The World Bank (International Bank for Reconstruction and Development, rated Aaa/AAA) announced today that its third green bond issue successfully raised US$ 130 million. World Bank green bonds support projects in client countries that meet specific criteria for low-carbon development. These bonds are an example of public and private-sector efforts to raise funds for projects seeking to mitigate the rise in greenhouse gas emissions or help people in developing countries affected by climate change.
The transaction was lead managed by SEB. Among the investors who purchased the bonds were institutions in the US such as the California State Teachers' Retirement System (CalSTRS), and in Sweden, the Swedish life insurance provider SEB Trygg Liv, and Swedish National Pension Funds - AP2 and AP3. The United Nations Joint Staff Pension Fund (UNJSPF), which had participated in the inaugural World Bank green bond last year, also invested in the latest World Bank green bond.
"For us as long-term investors, it is important to find responsible investments targeted at the global climate challenges. The green projects supported by the World Bank green bond are an important step in that direction", says Christina Kusoffsky Hillesöy, Head of Communication and Sustainable Investments at AP3 (Third Swedish National Pension Fund).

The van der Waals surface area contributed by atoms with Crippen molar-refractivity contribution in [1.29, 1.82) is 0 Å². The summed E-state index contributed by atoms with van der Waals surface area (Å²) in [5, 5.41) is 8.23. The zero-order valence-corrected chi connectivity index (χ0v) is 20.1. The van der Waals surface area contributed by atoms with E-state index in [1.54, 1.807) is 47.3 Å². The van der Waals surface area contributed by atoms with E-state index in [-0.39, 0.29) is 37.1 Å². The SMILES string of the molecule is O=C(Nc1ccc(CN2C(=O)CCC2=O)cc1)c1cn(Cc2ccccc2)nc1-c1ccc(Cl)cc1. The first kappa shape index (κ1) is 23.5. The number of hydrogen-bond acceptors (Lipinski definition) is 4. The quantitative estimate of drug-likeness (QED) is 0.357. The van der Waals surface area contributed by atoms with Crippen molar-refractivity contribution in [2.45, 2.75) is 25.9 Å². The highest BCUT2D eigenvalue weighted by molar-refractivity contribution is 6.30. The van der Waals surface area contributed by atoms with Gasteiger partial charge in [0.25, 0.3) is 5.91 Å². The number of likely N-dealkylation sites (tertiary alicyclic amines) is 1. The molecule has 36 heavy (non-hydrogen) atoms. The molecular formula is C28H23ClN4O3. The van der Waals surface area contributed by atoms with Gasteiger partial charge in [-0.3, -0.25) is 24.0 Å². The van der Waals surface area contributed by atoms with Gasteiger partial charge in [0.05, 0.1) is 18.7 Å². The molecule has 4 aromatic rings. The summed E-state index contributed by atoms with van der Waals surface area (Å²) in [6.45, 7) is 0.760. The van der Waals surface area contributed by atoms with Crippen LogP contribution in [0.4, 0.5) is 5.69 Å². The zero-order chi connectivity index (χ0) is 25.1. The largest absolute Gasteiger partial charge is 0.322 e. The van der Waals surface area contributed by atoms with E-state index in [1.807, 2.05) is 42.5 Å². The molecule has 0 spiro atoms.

The World Bank issued its first green bonds in November 2008 for an amount of SEK 2,325 million. That issue marked the first time the World Bank had offered bonds to raise funds identified to a specific World Bank program. Since then the SEK issue has been increased twice with new investors participating. The World Bank launched its second green bond issue in April 2009, placing USD 300 million with the State of California Treasurer's office.
This third green bond transaction brings the total amount raised through World Bank green bonds to an equivalent of almost US$ 800 million.
Warren Evans, Director of the Environment Department at the World Bank, said "climate action in developing countries - specifically, mitigation and adaptation initiatives - will require important financing by the international community, from both public and private sources. We're pleased to see continued investor support to what the World Bank is carrying out in conjunction with our country partners; it's an indication that investors fully understand the inextricable link between development and climate change. Helping one clearly helps the other."
"The amounts involved in the negotiations on official climate financing are very small compared to the investment needs in emerging markets. Consequently, private financial flows must play the lead role. But for that to happen, investments must be profitable. The World Bank green bond provides a good investment and safe return, while offering investors the opportunity to actually help combat climate change," said Klas Eklund, senior economist, SEB.
Source: Sebgroup & The World Bank